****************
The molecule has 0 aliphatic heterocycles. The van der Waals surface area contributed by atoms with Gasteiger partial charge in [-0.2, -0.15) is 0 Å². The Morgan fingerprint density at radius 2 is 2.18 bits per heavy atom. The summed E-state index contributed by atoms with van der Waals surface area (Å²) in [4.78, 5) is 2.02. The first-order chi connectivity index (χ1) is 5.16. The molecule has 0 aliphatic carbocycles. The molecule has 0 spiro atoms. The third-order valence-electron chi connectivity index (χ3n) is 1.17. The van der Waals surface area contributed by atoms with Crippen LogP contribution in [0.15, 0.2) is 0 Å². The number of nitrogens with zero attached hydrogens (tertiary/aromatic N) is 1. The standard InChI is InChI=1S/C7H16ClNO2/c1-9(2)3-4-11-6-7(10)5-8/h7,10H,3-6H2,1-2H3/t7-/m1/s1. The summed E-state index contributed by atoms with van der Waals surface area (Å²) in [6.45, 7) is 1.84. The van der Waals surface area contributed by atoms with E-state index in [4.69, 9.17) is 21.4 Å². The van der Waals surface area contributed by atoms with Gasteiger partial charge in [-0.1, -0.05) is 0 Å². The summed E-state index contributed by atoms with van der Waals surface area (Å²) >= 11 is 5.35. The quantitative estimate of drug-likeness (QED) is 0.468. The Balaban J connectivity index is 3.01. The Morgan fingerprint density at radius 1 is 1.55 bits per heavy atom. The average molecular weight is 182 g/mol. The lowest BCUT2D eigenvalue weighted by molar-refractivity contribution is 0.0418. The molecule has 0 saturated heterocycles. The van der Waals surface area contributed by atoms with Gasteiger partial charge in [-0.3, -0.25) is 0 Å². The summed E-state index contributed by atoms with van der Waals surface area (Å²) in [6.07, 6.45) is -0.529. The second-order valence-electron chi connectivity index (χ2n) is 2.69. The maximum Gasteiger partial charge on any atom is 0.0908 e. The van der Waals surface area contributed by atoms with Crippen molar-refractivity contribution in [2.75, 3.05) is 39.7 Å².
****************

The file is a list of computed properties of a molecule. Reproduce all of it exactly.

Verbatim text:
The molecule has 0 aliphatic heterocycles. The van der Waals surface area contributed by atoms with Gasteiger partial charge in [-0.2, -0.15) is 0 Å². The Morgan fingerprint density at radius 2 is 2.18 bits per heavy atom. The summed E-state index contributed by atoms with van der Waals surface area (Å²) in [4.78, 5) is 2.02. The first-order chi connectivity index (χ1) is 5.16. The molecule has 0 aliphatic carbocycles. The molecule has 0 spiro atoms. The third-order valence-electron chi connectivity index (χ3n) is 1.17. The van der Waals surface area contributed by atoms with Crippen LogP contribution in [0.15, 0.2) is 0 Å². The number of nitrogens with zero attached hydrogens (tertiary/aromatic N) is 1. The standard InChI is InChI=1S/C7H16ClNO2/c1-9(2)3-4-11-6-7(10)5-8/h7,10H,3-6H2,1-2H3/t7-/m1/s1. The summed E-state index contributed by atoms with van der Waals surface area (Å²) in [6.45, 7) is 1.84. The van der Waals surface area contributed by atoms with E-state index in [4.69, 9.17) is 21.4 Å². The van der Waals surface area contributed by atoms with Gasteiger partial charge in [-0.1, -0.05) is 0 Å². The summed E-state index contributed by atoms with van der Waals surface area (Å²) >= 11 is 5.35. The quantitative estimate of drug-likeness (QED) is 0.468. The Balaban J connectivity index is 3.01. The Morgan fingerprint density at radius 1 is 1.55 bits per heavy atom. The average molecular weight is 182 g/mol. The lowest BCUT2D eigenvalue weighted by molar-refractivity contribution is 0.0418. The molecule has 0 saturated heterocycles. The van der Waals surface area contributed by atoms with Gasteiger partial charge in [-0.3, -0.25) is 0 Å². The summed E-state index contributed by atoms with van der Waals surface area (Å²) in [6.07, 6.45) is -0.529. The second-order valence-electron chi connectivity index (χ2n) is 2.69. The maximum Gasteiger partial charge on any atom is 0.0908 e. The van der Waals surface area contributed by atoms with Crippen molar-refractivity contribution in [2.75, 3.05) is 39.7 Å².